Anyway, I met my lovely friend Manon on this life changing course.  This must have been five years ago now, but we have been friends ever since.  I’m very jealous of Manon’s ability to write funny poems, which is hard to do well, but she also writes beautiful, moving poetry as well.  Manon is a vicar, and in her poetry can be found spirituality, humour, politics, feminism and a fierce intelligence.  Anyway, I thought I would post two Sunday poems, because Manon’s poems are normally short.

Manon has had poems published in Poetry Wales, Envoi and Obsessed With Pipework.  Unfortunately for the poetry world, as well as working as a vicar and bringing up her daughters, she is also completing a PhD on the  influence of religion on women’s identity in Wales, which means less of her lovely poetry, so please feel free to comment and encourage her to write more!

PMT Riddle – by Manon Parry

What surprises me
is not that I get so shouty
and black hearted
but how I manage
to keep so calm
about the things that
really piss me off
for three full weeks
every month.

(previously published in Obsessed With Pipework)

A Priest at a Funeral – Manon Parry

I need all the rage I can muster
to keep this calm; to sculpt space
to hold shifting, fragile colours.

I marvel at how midwives day by day
caress women into their own artistry,
weaving love like expectant shawls.

I am the last to stroke the wood
that bears this ending; gathering
enough fragments of courage

to let it fall through my fingers,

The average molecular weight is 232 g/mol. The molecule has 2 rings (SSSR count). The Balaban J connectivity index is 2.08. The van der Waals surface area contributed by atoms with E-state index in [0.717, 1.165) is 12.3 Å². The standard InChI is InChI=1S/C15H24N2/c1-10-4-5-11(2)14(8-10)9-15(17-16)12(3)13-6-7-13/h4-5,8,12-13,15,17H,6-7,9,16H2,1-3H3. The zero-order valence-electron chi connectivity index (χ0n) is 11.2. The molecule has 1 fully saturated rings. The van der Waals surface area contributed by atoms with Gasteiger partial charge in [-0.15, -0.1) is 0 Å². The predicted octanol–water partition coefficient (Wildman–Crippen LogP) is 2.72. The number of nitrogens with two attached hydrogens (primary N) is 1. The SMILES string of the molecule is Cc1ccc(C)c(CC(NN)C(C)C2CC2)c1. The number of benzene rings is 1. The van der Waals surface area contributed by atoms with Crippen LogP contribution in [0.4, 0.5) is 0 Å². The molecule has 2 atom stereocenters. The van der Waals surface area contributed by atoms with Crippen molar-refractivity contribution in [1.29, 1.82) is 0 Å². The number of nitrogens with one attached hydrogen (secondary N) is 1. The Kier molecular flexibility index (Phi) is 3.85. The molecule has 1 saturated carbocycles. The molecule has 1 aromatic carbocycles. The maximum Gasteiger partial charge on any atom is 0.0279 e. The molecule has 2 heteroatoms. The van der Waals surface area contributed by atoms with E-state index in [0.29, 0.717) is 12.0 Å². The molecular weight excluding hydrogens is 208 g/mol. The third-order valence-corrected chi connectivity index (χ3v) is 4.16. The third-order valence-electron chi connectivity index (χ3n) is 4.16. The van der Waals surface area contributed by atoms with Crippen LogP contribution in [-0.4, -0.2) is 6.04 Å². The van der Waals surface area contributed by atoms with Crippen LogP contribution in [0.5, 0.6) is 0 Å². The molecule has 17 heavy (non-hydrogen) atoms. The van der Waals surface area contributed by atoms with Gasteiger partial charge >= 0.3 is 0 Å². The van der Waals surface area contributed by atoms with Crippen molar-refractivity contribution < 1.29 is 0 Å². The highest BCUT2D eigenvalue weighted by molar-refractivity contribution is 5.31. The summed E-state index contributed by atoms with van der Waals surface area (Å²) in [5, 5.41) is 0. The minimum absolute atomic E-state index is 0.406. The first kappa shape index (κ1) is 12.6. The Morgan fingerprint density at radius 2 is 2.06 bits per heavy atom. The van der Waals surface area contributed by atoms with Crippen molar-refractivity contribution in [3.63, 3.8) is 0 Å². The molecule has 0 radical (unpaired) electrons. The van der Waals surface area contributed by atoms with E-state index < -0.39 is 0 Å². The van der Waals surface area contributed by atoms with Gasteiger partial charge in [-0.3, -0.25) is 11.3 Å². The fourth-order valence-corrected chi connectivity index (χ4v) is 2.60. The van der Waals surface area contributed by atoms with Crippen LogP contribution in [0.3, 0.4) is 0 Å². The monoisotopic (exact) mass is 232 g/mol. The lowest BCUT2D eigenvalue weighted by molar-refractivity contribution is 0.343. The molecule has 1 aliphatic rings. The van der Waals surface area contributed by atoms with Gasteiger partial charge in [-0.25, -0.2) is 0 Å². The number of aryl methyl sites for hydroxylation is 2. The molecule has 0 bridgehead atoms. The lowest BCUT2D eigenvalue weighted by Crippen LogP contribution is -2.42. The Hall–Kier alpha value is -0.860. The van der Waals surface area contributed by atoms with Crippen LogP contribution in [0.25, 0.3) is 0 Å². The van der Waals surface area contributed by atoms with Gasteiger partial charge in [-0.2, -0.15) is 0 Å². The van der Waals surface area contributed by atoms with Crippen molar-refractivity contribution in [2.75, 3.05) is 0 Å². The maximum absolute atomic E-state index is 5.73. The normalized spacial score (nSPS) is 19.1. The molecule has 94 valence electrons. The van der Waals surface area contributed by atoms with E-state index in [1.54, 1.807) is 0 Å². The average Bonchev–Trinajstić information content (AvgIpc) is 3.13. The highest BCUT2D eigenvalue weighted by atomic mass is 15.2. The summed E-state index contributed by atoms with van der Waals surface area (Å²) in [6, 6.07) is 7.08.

chanting hope, forgiveness, dust.

(previously published in Envoi)

Funerals, Family and Flowers


Today I had the day off work to go to my Uncle Pete’s funeral.  Pete was born on the 18th October 1956 and died on the 23rd April 2012.  Pete was my dad’s youngest brother, and younger brother to Carol and Rob as well.  I didn’t see Pete when he suddenly went down hill, on the 20th of April.  That weekend, I was reading at the Women’s Poetry Festival in Grasmere, but I couldn’t get the image of my auntie Joanne, their daughter Vicky and Pete’s brothers, sister and their partners sitting at his bedside until he died.

This is the poem I read at the funeral today.  I won’t publish this anywhere else, but I thought I would put it up here as a tribute to Pete.

They Could Not Follow You

They could not follow you.  They learnt this quickly.
But they could stand in the dark with you and hold
your hand, or light the way for you, with torches,
lanterns, candles, whatever came to hand.

They could tell the stories for you, the coal wagon,
the wheel, how you survived, remember how
you used to run your hands along their shelves
pretending to look for dust, the joke you played

involving a coffee cup and a toilet, the wisecracks,
the windups, the time Joanne fell in a bog
and you laughed and laughed, then hooked
her elbow with your hand and pulled her out

before she fell, the black cat Vicky bought
from Cumbria that made you smile, how you used
to love to go and watch the boats at Poole,
a husband, father, brother, uncle, an ordinary man.

There is a river to cross, a ferry man to pay,
but the last thing you said was that you knew
where you were going, and the bed became
a raft they made to send you on your way.